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The appropriate umpire

By Devika kher

The Spicejet case allows the Directorate General of Civil Aviationto emerge as an appropriate umpire.

The Government regulators got it right this time. Based on the remarks of the hassled civil aviation minister Ashok Gajapathi Raju, the Directorate General of Civil Aviation (DGCA) Chief Prabhat Kumar took the much needed steps to monitor Spicejet, a heavily indebted domestic airline in a timely manner. The airline was put on the cash-and-carry mode after the Civil Aviation Minister expressed his concern regarding the flight. All these measures were taken by the DGCA as a step for “heightened surveillance”.

Spicejet is a low-cost Indian airline owned by the Chennai based Sun Group, a conglomerate of Kalanithi Maran who also own the Sun TV Network, the largest media network in the country. It commenced services in 2005 and has Sanjeev Kapoor as the current CEO who took the position in April 2014 as the airline made a substantial loss of Rs.1,186 crore in 2013-14 and was in a dire need of investments. In the turbulent times faced by the airline last year, the owner Kalanithi Maran invested Rs. 54.27 crore into the airline as it made a loss of Rs 559 crore for Q2FY14.

Not keeping with the financial condition of the airline, Spicejet managed to be the second largest passenger carrier till August 2014 with a 20.9 percent share of the domestic market. A major attribute for the high number of passengers was the low fares maintained below the cost price, which eventually led to the increase in the losses made by the airline. As the financial health of the airline became grim, the Civil Aviation Minister pointed it out as “giving (them) a heart attack”.

On December 4th, the DGCA Chief issued a warning against Spicejet airline asking it to provide a schedule for payment of a Rs.1,500 crore loan to various vendors. The DGCA Chief also took other steps, such as withdrawal of the credit facility for airport user fees, in response to the Rs. 200 crore debt owed by the airline to the Airport Authority of India (AAI). However, an interesting aspect of the decisions was, the caution taken to leave the market untouched. Instead the DGCA went a step ahead and asked the airline to stop advance bookings of flights for over a month as well as to refund the customers of the cancelled flights. The airline was asked to withdraw slots to minimise the impact in the aviation industry. Besides the market factors, the safety measure have also been kept in mind when the DGCA ensured that pilots would not be made to do overtime, as 115 commanders and 17 co-pilots resigned on Saturday, December 6.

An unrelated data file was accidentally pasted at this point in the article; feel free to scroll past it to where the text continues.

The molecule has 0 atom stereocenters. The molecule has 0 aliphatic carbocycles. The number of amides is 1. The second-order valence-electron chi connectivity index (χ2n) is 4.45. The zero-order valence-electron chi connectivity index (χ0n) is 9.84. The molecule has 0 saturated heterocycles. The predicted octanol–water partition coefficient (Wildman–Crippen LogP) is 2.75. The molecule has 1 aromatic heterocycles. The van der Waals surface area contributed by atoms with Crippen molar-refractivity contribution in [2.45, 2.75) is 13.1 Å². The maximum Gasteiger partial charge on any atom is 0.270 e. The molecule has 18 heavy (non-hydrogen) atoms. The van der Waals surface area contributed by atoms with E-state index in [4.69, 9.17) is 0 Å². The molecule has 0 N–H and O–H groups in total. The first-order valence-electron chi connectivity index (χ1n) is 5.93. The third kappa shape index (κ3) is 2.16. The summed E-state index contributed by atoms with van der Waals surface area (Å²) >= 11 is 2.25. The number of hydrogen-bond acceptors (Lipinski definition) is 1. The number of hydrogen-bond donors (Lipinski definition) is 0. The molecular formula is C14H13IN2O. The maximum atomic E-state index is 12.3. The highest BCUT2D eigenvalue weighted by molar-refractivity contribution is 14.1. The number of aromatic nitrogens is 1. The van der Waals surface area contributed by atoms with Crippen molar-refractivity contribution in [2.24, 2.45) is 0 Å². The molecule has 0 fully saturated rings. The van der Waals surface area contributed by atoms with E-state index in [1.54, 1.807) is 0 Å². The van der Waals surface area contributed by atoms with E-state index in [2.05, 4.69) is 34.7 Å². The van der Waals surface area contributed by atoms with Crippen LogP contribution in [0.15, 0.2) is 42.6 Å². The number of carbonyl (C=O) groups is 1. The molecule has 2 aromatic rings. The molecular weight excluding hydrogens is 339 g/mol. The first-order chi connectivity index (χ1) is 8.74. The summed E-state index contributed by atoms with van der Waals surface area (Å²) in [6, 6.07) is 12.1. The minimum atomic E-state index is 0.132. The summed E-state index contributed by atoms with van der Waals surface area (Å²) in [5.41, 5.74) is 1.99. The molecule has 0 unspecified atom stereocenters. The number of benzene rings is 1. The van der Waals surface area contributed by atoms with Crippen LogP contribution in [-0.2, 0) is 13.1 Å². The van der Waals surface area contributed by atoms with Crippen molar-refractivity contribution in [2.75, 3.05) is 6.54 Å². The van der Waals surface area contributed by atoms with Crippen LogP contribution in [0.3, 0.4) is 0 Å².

Another intriguing aspect was the government’s ability to avoid taking extreme steps. For instance, on one hand the authorities refused to provide financial support to the private airline, on the other, they extended the deadline for the debt payment to AAI by almost a week. Hence, the government took the stand of not being authoritative enough, so as to ban the airline, but were cautious to not misuse the fiscal resources at hand.

This case can be seen as an example of the government playing the role of a fair umpire. As an umpire the government should set the rules of the game. It should ensure that all players adhere to it. If this is done right, it helps the government in asserting legitimacy over the players in the market. In this case, the government has shown timeliness by taking steps before it was too late. This not only helped improve the government’s ability to overlook the scenario but also saved the employees, investors, customers and agents from another massive loss after the Kingfisher Airline fiasco.

Fortunately, unlike the Uber case, this scenario gives hope for a government body with the ability to realise its role in accordance to the objective required to be attained. Hence, instead of impairing the market by banning a firm from operating in the national capital, the DGCA concentrated on reducing the impact of the losses of one firm from adversely affecting the entire industry. The government authority in the case of Spicejet used its power to sustain the market, instead of using it as a punching bag for the political economy.

Devika Kher is a Research Asoociate at the Takshashila Institution.

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